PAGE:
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The 6 best games of 2012 so far

Dust yourself down. Put away that hateful anorak. Winter has come and gone and as the year draws to a close it’s time for reflection. Revel in the first glimmers of sunshine as spring ushers in the first whiff of the festive season.

To celebrate, we’ve compiled a list of 2012’s best games. Don’t expect to see Assassins Creed 3 or Halo 4 here. These games still have a few days to go before their release; as does a certain bald-headed killer in his latest and as for December, Far Cry 3 looks set to round off the year in style. But these are all moments to look forward to. Instead, enjoy this list of the best games we’ve enjoyed thus far.

6) Sleeping Dogs (Xbox 360, PS3, PC)

From the bowels of the Activision machine dropped a game deemed unworthy of their name. Sleeping Dogs was all but finished, but when it was dropped by its publisher it was certain never to see the light of day. Sensing potential in the game, Square Enix stepped in to save Sleeping Dogs and released it in August to worldwide fanfare. Truly Activision missed a trick.

Taking place in Hong Kong, Sleeping Dogs is, to the casual observer, Grand Theft Auto dressed up in oriental frock with pretty neon lights.  But give this game a chance and you’ll realise its far more than a mere clone: it boasts brilliant action and a great selection of cars, motorbikes and boats to navigate Hong Kong in style. The kinetic hand-to-hand combat borrows a page from the Batman: Arkham City handbook and the story is the stuff of B-movies. But you’ll be having too much fun to care.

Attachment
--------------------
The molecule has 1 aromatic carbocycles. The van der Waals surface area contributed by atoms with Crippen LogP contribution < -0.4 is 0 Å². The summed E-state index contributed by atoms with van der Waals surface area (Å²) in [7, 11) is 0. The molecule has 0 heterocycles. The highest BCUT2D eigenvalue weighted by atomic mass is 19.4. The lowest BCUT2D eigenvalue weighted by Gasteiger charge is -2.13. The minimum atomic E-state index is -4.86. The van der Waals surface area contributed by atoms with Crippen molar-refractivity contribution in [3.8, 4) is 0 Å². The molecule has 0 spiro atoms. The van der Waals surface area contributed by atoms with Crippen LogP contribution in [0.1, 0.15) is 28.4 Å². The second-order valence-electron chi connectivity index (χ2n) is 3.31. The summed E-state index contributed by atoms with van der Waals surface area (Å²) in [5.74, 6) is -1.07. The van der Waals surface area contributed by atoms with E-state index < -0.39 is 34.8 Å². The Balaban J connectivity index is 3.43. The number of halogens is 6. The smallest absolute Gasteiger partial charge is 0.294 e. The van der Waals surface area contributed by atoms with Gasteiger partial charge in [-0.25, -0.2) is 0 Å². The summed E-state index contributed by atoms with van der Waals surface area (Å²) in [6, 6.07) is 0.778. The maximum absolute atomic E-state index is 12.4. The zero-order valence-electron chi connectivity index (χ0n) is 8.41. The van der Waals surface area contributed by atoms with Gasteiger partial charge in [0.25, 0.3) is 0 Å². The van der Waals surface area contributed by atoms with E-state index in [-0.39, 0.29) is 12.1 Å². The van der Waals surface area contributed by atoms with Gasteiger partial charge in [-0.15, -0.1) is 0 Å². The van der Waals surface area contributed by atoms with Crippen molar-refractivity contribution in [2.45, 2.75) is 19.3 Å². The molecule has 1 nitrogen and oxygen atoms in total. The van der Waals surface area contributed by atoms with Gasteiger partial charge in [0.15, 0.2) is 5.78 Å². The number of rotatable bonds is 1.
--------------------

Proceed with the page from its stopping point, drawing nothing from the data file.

5) Borderlands 2 (Xbox 360, PS3, PC)

Enter the badlands of Borderlands 2 and you’ll struggle to free yourself. The more you play, the more you’re rewarded. Scavenge the wasteland and you’ll unearth better gear and bigger guns. Keep shooting, keep looting and you’ll level up as you do so.

By retaining the cel-shaded look of the first game, Borderlands 2 has all the customary Borderlands flavour, but with the bonus of a wealth of new content. It’s the sort of game that inspires reckless devotion. So much so that a man by the name of Matt “BLiTZ” Siegfried (yeah we don’t get the lowercase ‘i’ either) was the first to reach the game’s 50th and final level after playing for a whopping 43 hours – nonstop. There’s a video of his achievement on Youtube if you have two whole days to spare gawking at a screen. Just remember to keep yourself alive while you watch.

We love Borderlands 2. But perhaps not as much as “BLiTZ”.

4) Max Payne 3 (Xbox 360, PS3, PC)